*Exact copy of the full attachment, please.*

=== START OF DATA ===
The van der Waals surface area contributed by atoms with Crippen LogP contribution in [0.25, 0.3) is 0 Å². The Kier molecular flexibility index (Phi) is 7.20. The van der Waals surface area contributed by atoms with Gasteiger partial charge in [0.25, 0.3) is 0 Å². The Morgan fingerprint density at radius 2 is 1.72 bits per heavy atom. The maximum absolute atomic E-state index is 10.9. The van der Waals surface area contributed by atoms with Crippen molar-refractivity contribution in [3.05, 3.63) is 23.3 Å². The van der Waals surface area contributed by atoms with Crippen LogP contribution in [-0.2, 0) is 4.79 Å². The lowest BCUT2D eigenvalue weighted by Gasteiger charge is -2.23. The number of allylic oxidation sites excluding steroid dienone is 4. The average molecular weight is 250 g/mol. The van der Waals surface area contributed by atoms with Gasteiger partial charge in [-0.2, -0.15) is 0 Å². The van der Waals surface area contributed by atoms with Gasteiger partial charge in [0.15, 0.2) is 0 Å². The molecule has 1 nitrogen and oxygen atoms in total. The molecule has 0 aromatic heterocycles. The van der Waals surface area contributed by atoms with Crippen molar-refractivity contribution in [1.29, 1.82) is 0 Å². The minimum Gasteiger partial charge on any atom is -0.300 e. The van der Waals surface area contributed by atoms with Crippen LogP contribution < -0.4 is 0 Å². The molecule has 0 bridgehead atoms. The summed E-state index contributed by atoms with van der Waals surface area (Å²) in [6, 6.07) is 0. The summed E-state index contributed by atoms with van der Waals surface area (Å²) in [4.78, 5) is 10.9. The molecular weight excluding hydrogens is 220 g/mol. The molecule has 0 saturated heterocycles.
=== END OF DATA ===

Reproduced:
The van der Waals surface area contributed by atoms with Crippen LogP contribution in [0.25, 0.3) is 0 Å². The Kier molecular flexibility index (Phi) is 7.20. The van der Waals surface area contributed by atoms with Gasteiger partial charge in [0.25, 0.3) is 0 Å². The Morgan fingerprint density at radius 2 is 1.72 bits per heavy atom. The maximum absolute atomic E-state index is 10.9. The van der Waals surface area contributed by atoms with Crippen molar-refractivity contribution in [3.05, 3.63) is 23.3 Å². The van der Waals surface area contributed by atoms with Crippen LogP contribution in [-0.2, 0) is 4.79 Å². The lowest BCUT2D eigenvalue weighted by Gasteiger charge is -2.23. The number of allylic oxidation sites excluding steroid dienone is 4. The average molecular weight is 250 g/mol. The van der Waals surface area contributed by atoms with Gasteiger partial charge in [-0.2, -0.15) is 0 Å². The van der Waals surface area contributed by atoms with Gasteiger partial charge in [0.15, 0.2) is 0 Å². The molecule has 1 nitrogen and oxygen atoms in total. The molecule has 0 aromatic heterocycles. The van der Waals surface area contributed by atoms with Crippen molar-refractivity contribution in [1.29, 1.82) is 0 Å². The minimum Gasteiger partial charge on any atom is -0.300 e. The van der Waals surface area contributed by atoms with Crippen LogP contribution < -0.4 is 0 Å². The molecule has 0 bridgehead atoms. The summed E-state index contributed by atoms with van der Waals surface area (Å²) in [6, 6.07) is 0. The summed E-state index contributed by atoms with van der Waals surface area (Å²) in [4.78, 5) is 10.9. The molecular weight excluding hydrogens is 220 g/mol. The molecule has 0 saturated heterocycles.